The belief that you need public access is naive. Most attacks get a foothold on a local system through other attack vectors and then move laterally inside the network. This is why the other security professionals in addition to myself on this thread are all concerned. Do you think all the companies that got hit with SambaCry were exposing port 445 to the internet?

-Andy
I see no reason to enable public access to my NAS. Once again, a big to do about nothing for me.

The belief that you need public access is naive. Most attacks get a foothold on a local system through other attack vectors and then move laterally inside the network. This is why the other security professionals in addition to myself on this thread are all concerned. Do you think all the companies that got hit with SambaCry were exposing port 445 to the internet?

-Andy


Did you not read my statement? Let me highlight the pertinent phrases:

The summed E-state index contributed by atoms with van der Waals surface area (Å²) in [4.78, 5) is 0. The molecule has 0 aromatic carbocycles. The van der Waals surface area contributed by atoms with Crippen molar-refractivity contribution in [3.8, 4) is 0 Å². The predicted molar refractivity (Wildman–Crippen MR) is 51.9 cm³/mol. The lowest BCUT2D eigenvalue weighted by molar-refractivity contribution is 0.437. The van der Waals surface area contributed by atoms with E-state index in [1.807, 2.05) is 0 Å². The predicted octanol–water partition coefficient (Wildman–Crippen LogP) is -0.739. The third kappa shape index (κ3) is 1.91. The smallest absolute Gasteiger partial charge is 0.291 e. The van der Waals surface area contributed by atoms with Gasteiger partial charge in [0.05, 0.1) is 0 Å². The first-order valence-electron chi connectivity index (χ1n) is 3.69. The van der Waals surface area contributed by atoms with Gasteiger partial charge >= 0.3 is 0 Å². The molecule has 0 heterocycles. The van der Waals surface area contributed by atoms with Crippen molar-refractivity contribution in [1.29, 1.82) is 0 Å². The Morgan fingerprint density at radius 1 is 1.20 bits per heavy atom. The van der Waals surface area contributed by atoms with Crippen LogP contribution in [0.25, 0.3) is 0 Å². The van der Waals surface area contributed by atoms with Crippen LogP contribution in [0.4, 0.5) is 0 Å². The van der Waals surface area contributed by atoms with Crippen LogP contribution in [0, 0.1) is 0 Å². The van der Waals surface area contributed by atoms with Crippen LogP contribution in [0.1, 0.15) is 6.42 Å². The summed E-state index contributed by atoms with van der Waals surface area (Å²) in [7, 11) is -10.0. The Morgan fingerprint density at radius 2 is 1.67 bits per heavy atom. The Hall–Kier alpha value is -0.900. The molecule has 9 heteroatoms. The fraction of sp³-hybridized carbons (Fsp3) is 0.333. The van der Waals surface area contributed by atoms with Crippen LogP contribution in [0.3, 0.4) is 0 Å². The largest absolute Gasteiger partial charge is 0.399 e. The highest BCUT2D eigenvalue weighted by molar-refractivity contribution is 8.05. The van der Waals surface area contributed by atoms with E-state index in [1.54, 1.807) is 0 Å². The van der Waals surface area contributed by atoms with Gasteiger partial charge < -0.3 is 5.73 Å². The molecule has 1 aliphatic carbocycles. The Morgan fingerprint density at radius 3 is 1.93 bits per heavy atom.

"I see no reason to enable public access to my NAS. Once again, a big to do about nothing for me."

I couldn't care less about "all the companies that got hit with SambaCry". That is their problem,
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Great, its not a big deal for you, congratulations. That would be relevant if you were the only customer of Sonos.
Great, its not a big deal for you, congratulations. That would be relevant if you were the only customer of Sonos.

It is relevant because I am a customer of Sonos, just as your posts are relevant. Once you understand that fact, you will understand the culture of online fora and not be so defensive to people disagreeing with your level of concern.